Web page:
So, if you wanted to make content that guaranteed you lots of traffic and money, it was better to push other and more popular brands, like Canon and Sony (who had also bigger budgets to fly you around at big launch events with lots of fun activities), and to treat the X system like a hipster experiment in the photography world by giving it for example denigratory definitions like “the poor man’s Leica“.
Being niche, it was inevitable that Fujifilm never attracted much interest, and that “professional” reviewers focused on the more lucrative full frame market (first DLSR, then mirrorless).
And here it’s where it gets tricky.
Imagine you’ve put years of effort into convincing your audience that full frame is the best system ever. But then suddenly APS-C cameras come along that exploit the better allrounder possibilities APS-C offers, and the GFX comes along with a 70% fuller sensor than full frame.
It is suddenly hard to tell your audience (that you’ve pushed to buy into full frame) that they might actually have made the wrong decision, since if image quality is paramount, then GFX is better, and if the equation value-money-features-portability-image quality-video is paramount, than APS-C should be considered as a serious option now.
So you end up defending your initial choice, by calling a sensor 70% larger than full frame a “baby” sensor and recommending full frame cameras that have lower base dynamic range, inferior shadow recovery capabilities and less features (Canon RP) over a Fujifilm X-S10.
I am biased.
Yes, I did launch FujiRumors when almost nobody shot Fujifilm and hence few people read FujiRumors. With few X shooter around and no money to be made, I just covered Fujifilm for the sheer pleasure and joy I had using their cameras. Fujifilm brought back fun into my photography. A joy I wanted to share with you guys on this blog.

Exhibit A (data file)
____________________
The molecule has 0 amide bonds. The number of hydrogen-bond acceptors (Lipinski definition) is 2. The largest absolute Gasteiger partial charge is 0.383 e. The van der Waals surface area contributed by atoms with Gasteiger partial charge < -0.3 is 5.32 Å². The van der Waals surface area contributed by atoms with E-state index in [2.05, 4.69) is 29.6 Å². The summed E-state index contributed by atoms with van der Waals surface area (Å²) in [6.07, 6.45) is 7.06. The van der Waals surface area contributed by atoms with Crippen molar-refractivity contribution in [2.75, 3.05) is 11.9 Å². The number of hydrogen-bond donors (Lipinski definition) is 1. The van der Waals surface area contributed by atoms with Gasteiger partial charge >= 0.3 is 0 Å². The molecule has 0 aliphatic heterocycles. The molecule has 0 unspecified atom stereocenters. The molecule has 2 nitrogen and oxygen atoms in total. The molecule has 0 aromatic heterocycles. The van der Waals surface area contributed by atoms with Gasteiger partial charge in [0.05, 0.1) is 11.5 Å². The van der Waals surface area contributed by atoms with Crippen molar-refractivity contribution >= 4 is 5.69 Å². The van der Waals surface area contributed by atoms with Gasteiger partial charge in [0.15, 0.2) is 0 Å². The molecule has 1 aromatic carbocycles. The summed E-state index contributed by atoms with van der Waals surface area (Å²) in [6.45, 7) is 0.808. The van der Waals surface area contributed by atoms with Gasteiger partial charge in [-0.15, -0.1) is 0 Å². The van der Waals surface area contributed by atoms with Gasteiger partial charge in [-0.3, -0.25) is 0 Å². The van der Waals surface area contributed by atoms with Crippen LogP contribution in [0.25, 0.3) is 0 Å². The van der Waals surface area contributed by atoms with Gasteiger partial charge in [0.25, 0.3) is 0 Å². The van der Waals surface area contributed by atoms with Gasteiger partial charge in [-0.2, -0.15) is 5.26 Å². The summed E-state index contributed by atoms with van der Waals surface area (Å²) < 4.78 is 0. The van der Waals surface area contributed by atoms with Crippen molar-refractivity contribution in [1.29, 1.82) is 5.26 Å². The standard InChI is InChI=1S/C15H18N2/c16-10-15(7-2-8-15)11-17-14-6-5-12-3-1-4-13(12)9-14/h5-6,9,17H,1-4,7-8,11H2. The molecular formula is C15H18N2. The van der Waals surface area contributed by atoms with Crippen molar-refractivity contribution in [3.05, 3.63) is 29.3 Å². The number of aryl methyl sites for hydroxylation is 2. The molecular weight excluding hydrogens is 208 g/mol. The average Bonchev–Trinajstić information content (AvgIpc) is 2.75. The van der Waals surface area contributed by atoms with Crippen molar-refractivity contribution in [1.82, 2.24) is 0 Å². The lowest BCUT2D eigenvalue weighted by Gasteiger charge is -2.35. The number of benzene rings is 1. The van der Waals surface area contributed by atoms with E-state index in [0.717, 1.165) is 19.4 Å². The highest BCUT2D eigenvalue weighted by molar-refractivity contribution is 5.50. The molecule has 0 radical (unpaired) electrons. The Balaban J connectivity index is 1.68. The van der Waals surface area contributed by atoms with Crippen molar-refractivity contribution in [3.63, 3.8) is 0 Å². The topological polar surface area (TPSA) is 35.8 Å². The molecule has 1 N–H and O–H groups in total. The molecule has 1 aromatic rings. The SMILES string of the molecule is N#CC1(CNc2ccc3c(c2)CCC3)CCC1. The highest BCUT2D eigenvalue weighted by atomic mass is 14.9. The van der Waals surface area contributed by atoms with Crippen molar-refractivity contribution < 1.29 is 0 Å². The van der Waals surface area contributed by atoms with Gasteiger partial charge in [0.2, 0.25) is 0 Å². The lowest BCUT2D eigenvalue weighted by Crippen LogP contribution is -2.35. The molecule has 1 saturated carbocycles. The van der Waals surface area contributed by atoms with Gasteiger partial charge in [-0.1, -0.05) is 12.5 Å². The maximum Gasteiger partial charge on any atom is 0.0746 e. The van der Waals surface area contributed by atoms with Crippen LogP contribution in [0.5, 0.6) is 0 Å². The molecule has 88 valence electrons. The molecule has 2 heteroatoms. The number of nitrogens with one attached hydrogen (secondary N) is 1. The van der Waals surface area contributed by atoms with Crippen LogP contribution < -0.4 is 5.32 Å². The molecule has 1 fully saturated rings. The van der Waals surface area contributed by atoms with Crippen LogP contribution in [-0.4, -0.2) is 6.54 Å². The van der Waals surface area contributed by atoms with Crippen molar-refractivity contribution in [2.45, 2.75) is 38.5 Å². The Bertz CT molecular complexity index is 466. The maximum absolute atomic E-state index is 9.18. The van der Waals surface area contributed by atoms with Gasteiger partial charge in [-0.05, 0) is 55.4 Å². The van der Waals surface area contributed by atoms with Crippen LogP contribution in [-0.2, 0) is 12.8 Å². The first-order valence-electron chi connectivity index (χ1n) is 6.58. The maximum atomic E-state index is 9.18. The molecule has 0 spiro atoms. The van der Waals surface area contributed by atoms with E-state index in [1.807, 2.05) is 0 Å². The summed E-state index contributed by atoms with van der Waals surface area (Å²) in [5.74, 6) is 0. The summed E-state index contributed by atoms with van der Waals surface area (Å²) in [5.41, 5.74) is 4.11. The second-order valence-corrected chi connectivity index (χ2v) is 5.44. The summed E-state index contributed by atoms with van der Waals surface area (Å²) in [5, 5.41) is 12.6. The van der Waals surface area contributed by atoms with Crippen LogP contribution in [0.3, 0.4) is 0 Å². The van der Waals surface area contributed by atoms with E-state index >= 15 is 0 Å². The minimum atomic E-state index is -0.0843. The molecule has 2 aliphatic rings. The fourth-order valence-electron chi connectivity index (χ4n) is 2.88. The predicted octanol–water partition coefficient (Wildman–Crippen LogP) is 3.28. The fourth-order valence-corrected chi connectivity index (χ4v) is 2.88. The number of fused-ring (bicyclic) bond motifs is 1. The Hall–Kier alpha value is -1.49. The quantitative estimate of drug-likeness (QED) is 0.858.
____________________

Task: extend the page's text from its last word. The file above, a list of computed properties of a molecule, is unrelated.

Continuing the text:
But with FujiRumors growing, the audience growing, the system getting more popular, you are absolutely right if you accuse me of being potentially biased myself.
And it’s therefore that I wanted to end this article with an older video of Andrew, where he explains why we are all biased.
What I can say is that in order to try to be as little biased as possible, I decided to cover everything. I will not hide stuff from you. If Fujifilm fails, if there are flaws with any of their cameras, I will report about it.
So it happens that I write about what Sony does right and Fuji wrong, I make roundups highlighting just complains users have with Fujifilm cameras such as here and here, I write about my own main 2 complaints with Fujifilm cameras here, I launch polls investigating why people don’t buy Fujifilm highlighting the weaknesses of the system here. FujiRumors is also regularly the first place that reports about issues and bugs, we have reported about people using the X system and then switching back to other brands here, if somebody has reliability issues we wrote about it here, we investigate if Fujinon lenses are overpriced here and if they have quality issues here and much more.
Because at the end of the day, despite my own love for Fujifilm, that might make me biased myself, I also have a more “journalistic” approach to it all, which means if something needs to be covered, even though it is not positive for Fujifilm, I’ll do it.
And that’s the good thing of being 100% independent from Fujifilm: I can write what I want when I want.
And don’t worry, I am already preparing an article that will serve as a counterpart to this one, listing some attacks on Fujifilm that I consider totally justified.